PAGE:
The ubiquitous nature of phenols, found throughout pharmaceutical agents, natural products and molecular materials and their versatility in organic synthesis and catalysis has made methods for their synthesis an area of significant interest. This report from the Yu and Dai groups details their collaborative work on the development of a copper-catalyzed C(sp2)–H hydroxylation chemistry that employs a weakly-coordinating and removable directing group across a broad scope of substrates.
Previous work in this field required the use of either palladium- or ruthenium-catalyzed systems, even then the reactions suffered from poor conversions, low levels of selectivity, harsh reaction conditions and the use of strongly-coordinating directing groups that could not subsequently be removed.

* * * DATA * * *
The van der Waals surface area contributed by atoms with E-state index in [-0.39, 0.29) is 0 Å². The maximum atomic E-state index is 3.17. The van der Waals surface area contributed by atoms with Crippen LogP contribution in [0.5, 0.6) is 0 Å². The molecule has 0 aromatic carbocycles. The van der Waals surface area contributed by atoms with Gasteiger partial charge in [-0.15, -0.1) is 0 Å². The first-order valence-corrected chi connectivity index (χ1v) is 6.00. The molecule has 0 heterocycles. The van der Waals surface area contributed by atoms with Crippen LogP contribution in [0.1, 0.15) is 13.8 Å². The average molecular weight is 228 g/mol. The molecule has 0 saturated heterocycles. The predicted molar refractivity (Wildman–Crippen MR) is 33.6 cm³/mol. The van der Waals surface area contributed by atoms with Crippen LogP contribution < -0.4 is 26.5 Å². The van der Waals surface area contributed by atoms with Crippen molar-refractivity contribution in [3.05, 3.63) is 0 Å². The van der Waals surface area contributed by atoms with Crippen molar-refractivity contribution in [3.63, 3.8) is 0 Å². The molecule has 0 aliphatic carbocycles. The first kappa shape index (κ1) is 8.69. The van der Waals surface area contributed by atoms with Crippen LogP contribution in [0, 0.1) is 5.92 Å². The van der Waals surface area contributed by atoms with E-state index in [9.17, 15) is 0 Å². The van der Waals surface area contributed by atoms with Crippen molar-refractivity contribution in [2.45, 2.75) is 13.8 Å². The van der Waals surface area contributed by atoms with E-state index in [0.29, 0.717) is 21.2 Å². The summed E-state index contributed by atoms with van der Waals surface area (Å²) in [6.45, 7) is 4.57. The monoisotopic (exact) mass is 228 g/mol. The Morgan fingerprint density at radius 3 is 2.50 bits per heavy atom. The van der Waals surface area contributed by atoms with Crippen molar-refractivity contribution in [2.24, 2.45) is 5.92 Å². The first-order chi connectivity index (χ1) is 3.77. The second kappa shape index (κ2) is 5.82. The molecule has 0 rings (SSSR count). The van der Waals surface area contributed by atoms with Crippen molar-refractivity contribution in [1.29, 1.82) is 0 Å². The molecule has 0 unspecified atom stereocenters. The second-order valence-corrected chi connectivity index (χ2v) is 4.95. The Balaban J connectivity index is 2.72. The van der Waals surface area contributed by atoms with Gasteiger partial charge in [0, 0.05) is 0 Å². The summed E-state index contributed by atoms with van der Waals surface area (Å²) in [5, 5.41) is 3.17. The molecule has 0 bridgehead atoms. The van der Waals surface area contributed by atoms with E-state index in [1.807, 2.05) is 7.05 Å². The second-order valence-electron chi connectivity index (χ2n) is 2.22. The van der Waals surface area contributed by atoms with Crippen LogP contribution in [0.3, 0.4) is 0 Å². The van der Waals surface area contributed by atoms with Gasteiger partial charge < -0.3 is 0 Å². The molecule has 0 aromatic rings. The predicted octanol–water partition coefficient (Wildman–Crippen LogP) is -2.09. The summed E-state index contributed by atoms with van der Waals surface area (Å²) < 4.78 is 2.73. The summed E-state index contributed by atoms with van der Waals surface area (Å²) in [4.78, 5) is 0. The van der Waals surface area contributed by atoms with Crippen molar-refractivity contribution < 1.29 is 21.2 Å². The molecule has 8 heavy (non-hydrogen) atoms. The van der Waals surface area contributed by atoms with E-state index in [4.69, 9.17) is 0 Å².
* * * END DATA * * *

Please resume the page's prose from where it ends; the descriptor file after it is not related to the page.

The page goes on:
During their studies exploring the copper-catalyzed alkynatiion of C(sp2)–H bonds the Yu and Dai groups observed significant levels of the then undesired hydroxylated byproduct. Recognizing this as a potentially useful lead this work describes how they have optimized the conditions of this reaction to provide a selective and mild high yielding C(sp2)–H hydroxylation technology, using a weakly coordinating directing group that can be readily removed, under conditions that use molecular oxygen as the oxidant.
This provide a significant methodology for those seeking to use C–H functionalization to construct complex molecules that employs cheap and abundant copper as the catalyst.